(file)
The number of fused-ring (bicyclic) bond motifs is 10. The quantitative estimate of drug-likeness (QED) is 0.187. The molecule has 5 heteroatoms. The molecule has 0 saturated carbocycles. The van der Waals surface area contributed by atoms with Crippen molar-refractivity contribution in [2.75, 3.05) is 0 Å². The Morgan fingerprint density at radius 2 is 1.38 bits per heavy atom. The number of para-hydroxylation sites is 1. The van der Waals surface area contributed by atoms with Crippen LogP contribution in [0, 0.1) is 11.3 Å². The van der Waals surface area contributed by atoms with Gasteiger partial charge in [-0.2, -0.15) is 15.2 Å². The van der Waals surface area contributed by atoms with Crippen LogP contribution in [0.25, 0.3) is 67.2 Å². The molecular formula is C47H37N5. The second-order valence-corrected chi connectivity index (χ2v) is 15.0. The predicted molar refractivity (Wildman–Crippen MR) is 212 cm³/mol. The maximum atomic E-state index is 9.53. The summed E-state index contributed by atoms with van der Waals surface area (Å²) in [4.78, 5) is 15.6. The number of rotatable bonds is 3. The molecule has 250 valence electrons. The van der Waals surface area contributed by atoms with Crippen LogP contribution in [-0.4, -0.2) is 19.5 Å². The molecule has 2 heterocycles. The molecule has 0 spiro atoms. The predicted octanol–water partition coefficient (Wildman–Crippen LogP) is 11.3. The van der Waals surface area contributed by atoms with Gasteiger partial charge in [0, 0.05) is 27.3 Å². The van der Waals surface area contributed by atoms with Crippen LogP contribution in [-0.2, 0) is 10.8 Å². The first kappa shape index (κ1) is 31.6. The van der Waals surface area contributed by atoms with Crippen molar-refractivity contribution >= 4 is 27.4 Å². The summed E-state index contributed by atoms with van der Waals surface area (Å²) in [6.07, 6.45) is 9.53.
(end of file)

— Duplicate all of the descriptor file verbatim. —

The number of fused-ring (bicyclic) bond motifs is 10. The quantitative estimate of drug-likeness (QED) is 0.187. The molecule has 5 heteroatoms. The molecule has 0 saturated carbocycles. The van der Waals surface area contributed by atoms with Crippen molar-refractivity contribution in [2.75, 3.05) is 0 Å². The Morgan fingerprint density at radius 2 is 1.38 bits per heavy atom. The number of para-hydroxylation sites is 1. The van der Waals surface area contributed by atoms with Crippen LogP contribution in [0, 0.1) is 11.3 Å². The van der Waals surface area contributed by atoms with Gasteiger partial charge in [-0.2, -0.15) is 15.2 Å². The van der Waals surface area contributed by atoms with Crippen LogP contribution in [0.25, 0.3) is 67.2 Å². The molecular formula is C47H37N5. The second-order valence-corrected chi connectivity index (χ2v) is 15.0. The predicted molar refractivity (Wildman–Crippen MR) is 212 cm³/mol. The maximum atomic E-state index is 9.53. The summed E-state index contributed by atoms with van der Waals surface area (Å²) in [4.78, 5) is 15.6. The number of rotatable bonds is 3. The molecule has 250 valence electrons. The van der Waals surface area contributed by atoms with Crippen LogP contribution in [-0.4, -0.2) is 19.5 Å². The molecule has 2 heterocycles. The molecule has 0 spiro atoms. The predicted octanol–water partition coefficient (Wildman–Crippen LogP) is 11.3. The van der Waals surface area contributed by atoms with Gasteiger partial charge in [0, 0.05) is 27.3 Å². The van der Waals surface area contributed by atoms with Crippen LogP contribution in [-0.2, 0) is 10.8 Å². The first kappa shape index (κ1) is 31.6. The van der Waals surface area contributed by atoms with Crippen molar-refractivity contribution >= 4 is 27.4 Å². The summed E-state index contributed by atoms with van der Waals surface area (Å²) in [6.07, 6.45) is 9.53.